For the last several months, I’ve been looking forward to the first week in September. I hosted an immersion master class with the incomparable Margie Lawson and eight of my NEORWA friends. We followed the immersion with Margie presenting at NEORWA’s Cleveland Rocks Romance Conference. I learned how to use power words, have memorized rhetorical devices, and can deep edit like a boss.
Now that it’s over, I’m feeling energized and ready to take on the literary world by storm. Okay, maybe not–I’m still too tired and Margie would give me a frowny face for the cliche–but I certainly now have more tools to polish my manuscript.
If you’ve never done an immersion class or attended one of Margie’s workshops or online classes, I do hope you will. And in the meantime, here’s my recipe for vegan black bean soup (we ate a lot of soup), modified from Jonathan Waxman’s original meatier version (which is divine and which you can find in his book, A Great American Cook, on page 62):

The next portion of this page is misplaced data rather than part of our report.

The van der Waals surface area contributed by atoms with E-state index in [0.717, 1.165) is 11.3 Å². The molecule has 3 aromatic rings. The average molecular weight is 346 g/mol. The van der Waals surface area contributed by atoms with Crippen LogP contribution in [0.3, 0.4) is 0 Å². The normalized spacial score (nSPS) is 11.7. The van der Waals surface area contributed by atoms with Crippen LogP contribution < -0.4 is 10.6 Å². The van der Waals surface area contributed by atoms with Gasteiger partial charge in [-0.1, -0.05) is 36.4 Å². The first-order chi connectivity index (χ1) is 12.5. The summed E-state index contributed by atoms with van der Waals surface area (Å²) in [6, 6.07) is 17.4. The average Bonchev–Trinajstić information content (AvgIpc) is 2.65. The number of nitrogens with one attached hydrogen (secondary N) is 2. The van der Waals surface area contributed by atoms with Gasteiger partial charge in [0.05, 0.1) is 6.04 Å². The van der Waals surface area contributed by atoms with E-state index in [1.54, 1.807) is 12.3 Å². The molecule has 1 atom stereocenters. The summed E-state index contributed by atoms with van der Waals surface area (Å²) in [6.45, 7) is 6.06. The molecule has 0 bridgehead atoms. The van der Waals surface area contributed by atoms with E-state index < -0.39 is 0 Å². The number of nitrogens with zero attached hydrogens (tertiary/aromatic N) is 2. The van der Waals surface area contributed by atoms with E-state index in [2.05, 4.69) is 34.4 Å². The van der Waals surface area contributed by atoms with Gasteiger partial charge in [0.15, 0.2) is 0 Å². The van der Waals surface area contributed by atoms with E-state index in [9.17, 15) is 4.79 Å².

Immersion Black Bean Soup
Serves about 8 hungry writers, or 10 less hungry ones
3 cups dried black beans
1 red onion, minced
cloves from 1 head garlic, chopped
2-3 tablespoons olive oil
1 large bay leaf
1 to 2 tablespoons canned chipotle chiles in adobo, minced (remove seeds from chile if you prefer less heat)
3/4 cup fresh cilantro (including stems), chopped, reserving a couple tablespoons of the chopped leaves for garnish
8 cups vegetable broth
freshly ground pepper
1-2 limes, cut into wedges
Creme fraiche or sour cream, Greek yogurt, or coconut milk yogurt
Rinse beans and soak overnight in a large pot of cold water. (You can also use the quick soak method–boil beans in a large pot of water for 1 minute, then remove from heat and let cool for an hour.) Drain.
Heat the olive oil in a large pot over medium heat. Add the onions and garlic, and saute until onions are golden. Stir in the soaked beans, chipotle, cilantro, pepper (don’t add the salt yet!), and vegetable broth. Bring to a boil then reduce heat. Cover and simmer for 2-3 hours, or until beans are very tender. If soup is too thin, simmer uncovered for another 30 minutes. If soup is too thick, add more broth or water.
Discard the bay leaf and add salt to taste. Use an immersion blender to coarsely puree the soup (if you don’t have an immersion blender, you should get one, but in the meantime, you can puree the soup in small batches in a regular blender, then return to the pot). Reheat.
Top each serving with a dollop of yogurt or creme and the reserved cilantro. (Unless you’re me, and you forget the cilantro.) Serve with a lime wedge and tortilla chips.